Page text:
ESA Science & Technology - Publication Archive
This internal final presentation has been prepared by the ESM/CDF team and summarizes the outcome of the ESM assessment study.
Contents of the presentation:
- Overview / Agenda
- System Presentation
- Payload Instruments (Telescope; Instruments; Detectors)
- Discipline presentations (AOCS; Configuration; Structures; Thermal; Propulsion; Power; DHS; GS/OPS; Communications; Programmatics; Risk)
Methods. We performed an extensive search for the counterparts of these selected All-Sky Survey objects in the NED and SIMBAD databases. Among 5176 selected objects, we found 4272 galaxies, 382 other extragalactic objects, 349 Milky Way stars, 50 other Galactic objects, and 101 sources detected before in various wavelengths but of an unknown origin. Twenty-two sources were left unidentified. Then, we checked the colors of stars and galaxies in the far-infrared flux-color and color-color plots.
Results. In the resulting diagrams, stars form two clearly separated clouds. One of them is easily distinguished from galaxies and allows for a simple method of excluding a large part of stars using the far-infrared data. The other smaller branch, overplotting galaxies, consists of stars known to have an infrared excess, like Vega and some fainter stars discovered by IRAS or 2MASS. The color properties of these objects in any case make them very difficult to distinguish from galaxies.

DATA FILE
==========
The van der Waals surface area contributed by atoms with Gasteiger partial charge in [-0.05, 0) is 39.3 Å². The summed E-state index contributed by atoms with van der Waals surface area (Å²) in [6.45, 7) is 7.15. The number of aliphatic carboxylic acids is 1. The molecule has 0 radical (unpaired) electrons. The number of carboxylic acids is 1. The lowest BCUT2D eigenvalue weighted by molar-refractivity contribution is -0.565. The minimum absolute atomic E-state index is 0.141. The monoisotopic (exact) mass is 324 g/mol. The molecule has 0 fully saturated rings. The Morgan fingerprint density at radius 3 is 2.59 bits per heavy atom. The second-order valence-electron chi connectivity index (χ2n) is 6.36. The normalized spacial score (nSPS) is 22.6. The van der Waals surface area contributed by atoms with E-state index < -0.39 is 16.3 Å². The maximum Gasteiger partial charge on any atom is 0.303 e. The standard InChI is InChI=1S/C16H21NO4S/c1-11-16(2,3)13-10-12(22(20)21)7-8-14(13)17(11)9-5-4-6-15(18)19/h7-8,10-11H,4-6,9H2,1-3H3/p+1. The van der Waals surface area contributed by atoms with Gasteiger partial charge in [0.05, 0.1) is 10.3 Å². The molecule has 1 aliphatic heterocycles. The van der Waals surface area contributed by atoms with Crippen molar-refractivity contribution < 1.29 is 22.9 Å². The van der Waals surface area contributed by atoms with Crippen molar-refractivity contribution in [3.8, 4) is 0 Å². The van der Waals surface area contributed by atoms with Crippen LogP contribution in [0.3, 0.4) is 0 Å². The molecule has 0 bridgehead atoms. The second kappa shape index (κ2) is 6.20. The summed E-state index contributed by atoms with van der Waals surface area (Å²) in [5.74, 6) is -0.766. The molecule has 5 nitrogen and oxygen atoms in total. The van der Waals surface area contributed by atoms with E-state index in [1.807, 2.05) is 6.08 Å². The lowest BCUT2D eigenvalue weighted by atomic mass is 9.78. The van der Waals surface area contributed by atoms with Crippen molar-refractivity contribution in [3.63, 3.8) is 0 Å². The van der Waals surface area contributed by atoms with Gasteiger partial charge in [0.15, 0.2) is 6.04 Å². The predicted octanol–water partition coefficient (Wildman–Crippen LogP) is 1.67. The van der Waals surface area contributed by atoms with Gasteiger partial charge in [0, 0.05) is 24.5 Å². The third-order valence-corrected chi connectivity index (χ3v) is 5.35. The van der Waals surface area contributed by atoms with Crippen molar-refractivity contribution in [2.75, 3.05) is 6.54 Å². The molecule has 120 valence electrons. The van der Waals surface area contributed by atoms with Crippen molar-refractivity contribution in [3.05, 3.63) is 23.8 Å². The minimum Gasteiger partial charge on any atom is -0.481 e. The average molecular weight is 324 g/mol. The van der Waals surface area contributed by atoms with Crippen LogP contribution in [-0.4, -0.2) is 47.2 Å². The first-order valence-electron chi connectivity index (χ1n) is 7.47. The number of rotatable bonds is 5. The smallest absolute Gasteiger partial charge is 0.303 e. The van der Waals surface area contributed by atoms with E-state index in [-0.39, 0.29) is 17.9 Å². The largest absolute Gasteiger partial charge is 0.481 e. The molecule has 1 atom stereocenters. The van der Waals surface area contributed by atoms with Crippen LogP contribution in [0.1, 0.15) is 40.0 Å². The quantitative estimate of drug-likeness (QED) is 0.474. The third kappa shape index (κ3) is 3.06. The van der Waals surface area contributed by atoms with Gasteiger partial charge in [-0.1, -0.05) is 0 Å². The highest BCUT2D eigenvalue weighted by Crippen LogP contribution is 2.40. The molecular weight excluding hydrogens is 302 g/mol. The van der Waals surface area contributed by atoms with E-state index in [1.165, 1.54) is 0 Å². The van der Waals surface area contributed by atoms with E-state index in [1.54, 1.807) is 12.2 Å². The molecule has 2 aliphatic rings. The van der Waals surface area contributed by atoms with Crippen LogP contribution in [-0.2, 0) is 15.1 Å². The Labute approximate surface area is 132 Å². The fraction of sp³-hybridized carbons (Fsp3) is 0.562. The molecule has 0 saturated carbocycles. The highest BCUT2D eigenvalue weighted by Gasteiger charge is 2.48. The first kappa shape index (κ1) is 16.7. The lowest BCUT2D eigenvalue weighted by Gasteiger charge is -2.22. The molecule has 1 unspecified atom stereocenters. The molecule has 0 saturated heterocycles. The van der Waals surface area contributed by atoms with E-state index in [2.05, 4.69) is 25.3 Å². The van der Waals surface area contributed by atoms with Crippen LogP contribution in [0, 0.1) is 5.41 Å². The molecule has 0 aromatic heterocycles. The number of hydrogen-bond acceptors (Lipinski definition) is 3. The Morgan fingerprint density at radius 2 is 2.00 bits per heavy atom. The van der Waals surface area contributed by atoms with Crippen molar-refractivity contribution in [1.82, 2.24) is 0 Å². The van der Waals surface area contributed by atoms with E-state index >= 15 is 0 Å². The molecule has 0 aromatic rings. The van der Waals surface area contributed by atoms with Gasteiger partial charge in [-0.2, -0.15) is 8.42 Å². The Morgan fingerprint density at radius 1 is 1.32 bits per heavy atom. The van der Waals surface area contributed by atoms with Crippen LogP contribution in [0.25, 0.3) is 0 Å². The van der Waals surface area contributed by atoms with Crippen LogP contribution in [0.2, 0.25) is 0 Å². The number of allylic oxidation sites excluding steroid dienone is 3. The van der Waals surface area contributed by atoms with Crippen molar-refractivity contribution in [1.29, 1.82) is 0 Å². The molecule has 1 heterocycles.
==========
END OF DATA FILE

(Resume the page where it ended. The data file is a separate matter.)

Conclusions. We conclude that the FIR color-color diagrams allow for a high-quality star-galaxy separation.With the proposed simple method we can select more that 95% of galaxies rejecting at least 80% of stars.
Abstract No. 1832
As a complement to Mars observations, Phobos spectral imaging was implemented in order to acquired compositional mapping with the prime objective to answer to the following questions:
- Is Phobos a "primitive" (undifferentiated) body, or is its mass sufficient for this small body to have suffered some degree of internal differentiation, so as to exhibit surface compositional variations reflecting variation with depth?
- Can one detect surface material containing either volatile or organic compounds ?
Abstract No. 2195
Of the many previous hypotheses concerning the origin of Phobos' grooves, most authorities agree that their formation is in some way connected with the creation of Stickney crater, at nearly 10 km diameter the largest crater on Phobos [1,2,3]. The principal argument for the Stickney association has been that the grooves form a pattern that is approximately radial to Stickney [1,2]. However, such hypotheses were based on incomplete mapping of the satellite, the largest poorly-imaged area being adjacent to Stickney's western rim. Much of the unknown region has now been imaged by HRSC, and we have assembled a new groove map from this and all other available imagery. The impression of grooves radial to Stickney can be seen to be an artefact of the previous coverage. East of Stickney this idea can be sustained, but west of it the pattern is tangential to the crater. The satellite-wide groove pattern can be seen to be centred not at Stickney, but at the leading apex of Phobos in its orbit (i.e. 90° long., 0° lat.). Groove orientations are quite independent of Stickney and bear no relation to it.